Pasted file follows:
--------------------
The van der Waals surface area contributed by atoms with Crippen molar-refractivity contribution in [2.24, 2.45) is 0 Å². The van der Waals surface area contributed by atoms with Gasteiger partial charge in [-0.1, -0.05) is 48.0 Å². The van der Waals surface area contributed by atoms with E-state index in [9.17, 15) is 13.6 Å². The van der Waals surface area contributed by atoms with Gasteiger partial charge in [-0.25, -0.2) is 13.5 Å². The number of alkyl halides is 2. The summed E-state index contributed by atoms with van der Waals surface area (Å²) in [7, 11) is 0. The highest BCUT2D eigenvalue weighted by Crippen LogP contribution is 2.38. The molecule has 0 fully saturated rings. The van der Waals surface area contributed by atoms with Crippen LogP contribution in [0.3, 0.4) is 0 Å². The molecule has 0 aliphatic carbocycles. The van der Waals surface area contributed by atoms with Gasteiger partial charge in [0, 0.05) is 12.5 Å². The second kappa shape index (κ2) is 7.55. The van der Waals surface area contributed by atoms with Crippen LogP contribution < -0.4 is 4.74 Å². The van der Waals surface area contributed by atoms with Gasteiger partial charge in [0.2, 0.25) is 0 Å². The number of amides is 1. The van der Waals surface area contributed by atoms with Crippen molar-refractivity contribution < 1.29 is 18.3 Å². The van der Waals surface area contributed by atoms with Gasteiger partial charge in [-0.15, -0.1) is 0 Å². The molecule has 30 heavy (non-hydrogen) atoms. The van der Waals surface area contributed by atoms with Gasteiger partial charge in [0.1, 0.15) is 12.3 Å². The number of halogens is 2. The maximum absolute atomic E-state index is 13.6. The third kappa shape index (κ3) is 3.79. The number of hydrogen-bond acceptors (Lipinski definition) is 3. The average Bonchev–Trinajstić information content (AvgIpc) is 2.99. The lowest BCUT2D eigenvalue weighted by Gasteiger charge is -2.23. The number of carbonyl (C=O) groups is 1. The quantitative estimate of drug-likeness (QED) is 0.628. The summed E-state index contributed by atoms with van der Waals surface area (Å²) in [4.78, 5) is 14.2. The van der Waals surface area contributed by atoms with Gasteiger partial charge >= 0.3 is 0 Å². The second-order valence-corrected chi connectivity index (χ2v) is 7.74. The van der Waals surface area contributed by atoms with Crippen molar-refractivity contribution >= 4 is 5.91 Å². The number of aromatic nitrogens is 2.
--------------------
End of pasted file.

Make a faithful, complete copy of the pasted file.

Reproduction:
The van der Waals surface area contributed by atoms with Crippen molar-refractivity contribution in [2.24, 2.45) is 0 Å². The van der Waals surface area contributed by atoms with Gasteiger partial charge in [-0.1, -0.05) is 48.0 Å². The van der Waals surface area contributed by atoms with E-state index in [9.17, 15) is 13.6 Å². The van der Waals surface area contributed by atoms with Gasteiger partial charge in [-0.25, -0.2) is 13.5 Å². The number of alkyl halides is 2. The summed E-state index contributed by atoms with van der Waals surface area (Å²) in [7, 11) is 0. The highest BCUT2D eigenvalue weighted by Crippen LogP contribution is 2.38. The molecule has 0 fully saturated rings. The van der Waals surface area contributed by atoms with Crippen LogP contribution in [0.3, 0.4) is 0 Å². The molecule has 0 aliphatic carbocycles. The van der Waals surface area contributed by atoms with Gasteiger partial charge in [0, 0.05) is 12.5 Å². The second kappa shape index (κ2) is 7.55. The van der Waals surface area contributed by atoms with Crippen LogP contribution < -0.4 is 4.74 Å². The van der Waals surface area contributed by atoms with Gasteiger partial charge in [0.2, 0.25) is 0 Å². The number of amides is 1. The van der Waals surface area contributed by atoms with Crippen molar-refractivity contribution < 1.29 is 18.3 Å². The van der Waals surface area contributed by atoms with Gasteiger partial charge in [-0.15, -0.1) is 0 Å². The molecule has 30 heavy (non-hydrogen) atoms. The van der Waals surface area contributed by atoms with Gasteiger partial charge in [0.1, 0.15) is 12.3 Å². The number of halogens is 2. The maximum absolute atomic E-state index is 13.6. The third kappa shape index (κ3) is 3.79. The number of hydrogen-bond acceptors (Lipinski definition) is 3. The average Bonchev–Trinajstić information content (AvgIpc) is 2.99. The lowest BCUT2D eigenvalue weighted by Gasteiger charge is -2.23. The number of carbonyl (C=O) groups is 1. The quantitative estimate of drug-likeness (QED) is 0.628. The summed E-state index contributed by atoms with van der Waals surface area (Å²) in [4.78, 5) is 14.2. The van der Waals surface area contributed by atoms with Gasteiger partial charge >= 0.3 is 0 Å². The second-order valence-corrected chi connectivity index (χ2v) is 7.74. The van der Waals surface area contributed by atoms with Crippen molar-refractivity contribution >= 4 is 5.91 Å². The number of aromatic nitrogens is 2.